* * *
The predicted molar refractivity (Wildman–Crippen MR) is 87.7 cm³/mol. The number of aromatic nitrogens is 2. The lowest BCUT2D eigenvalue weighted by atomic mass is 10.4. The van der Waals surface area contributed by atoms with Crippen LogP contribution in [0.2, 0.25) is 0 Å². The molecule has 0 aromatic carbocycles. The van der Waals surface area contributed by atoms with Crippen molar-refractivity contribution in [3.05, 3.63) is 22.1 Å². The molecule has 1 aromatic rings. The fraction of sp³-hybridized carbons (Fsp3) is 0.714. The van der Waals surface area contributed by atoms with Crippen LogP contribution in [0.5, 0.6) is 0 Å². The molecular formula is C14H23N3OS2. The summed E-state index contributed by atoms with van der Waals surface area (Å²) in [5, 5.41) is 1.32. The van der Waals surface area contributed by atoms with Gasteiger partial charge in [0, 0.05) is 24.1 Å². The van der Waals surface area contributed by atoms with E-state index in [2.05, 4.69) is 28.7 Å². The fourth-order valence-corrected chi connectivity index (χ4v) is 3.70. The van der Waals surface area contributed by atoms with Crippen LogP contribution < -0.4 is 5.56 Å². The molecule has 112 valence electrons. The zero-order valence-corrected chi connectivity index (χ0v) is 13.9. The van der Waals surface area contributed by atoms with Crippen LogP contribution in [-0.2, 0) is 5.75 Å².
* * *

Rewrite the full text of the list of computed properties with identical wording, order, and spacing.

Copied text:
The predicted molar refractivity (Wildman–Crippen MR) is 87.7 cm³/mol. The number of aromatic nitrogens is 2. The lowest BCUT2D eigenvalue weighted by atomic mass is 10.4. The van der Waals surface area contributed by atoms with Crippen LogP contribution in [0.2, 0.25) is 0 Å². The molecule has 0 aromatic carbocycles. The van der Waals surface area contributed by atoms with Crippen molar-refractivity contribution in [3.05, 3.63) is 22.1 Å². The molecule has 1 aromatic rings. The fraction of sp³-hybridized carbons (Fsp3) is 0.714. The van der Waals surface area contributed by atoms with Crippen LogP contribution in [0.5, 0.6) is 0 Å². The molecular formula is C14H23N3OS2. The summed E-state index contributed by atoms with van der Waals surface area (Å²) in [5, 5.41) is 1.32. The van der Waals surface area contributed by atoms with Gasteiger partial charge in [0, 0.05) is 24.1 Å². The van der Waals surface area contributed by atoms with E-state index in [2.05, 4.69) is 28.7 Å². The fourth-order valence-corrected chi connectivity index (χ4v) is 3.70. The van der Waals surface area contributed by atoms with Crippen LogP contribution < -0.4 is 5.56 Å². The molecule has 112 valence electrons. The zero-order valence-corrected chi connectivity index (χ0v) is 13.9. The van der Waals surface area contributed by atoms with Crippen LogP contribution in [-0.2, 0) is 5.75 Å².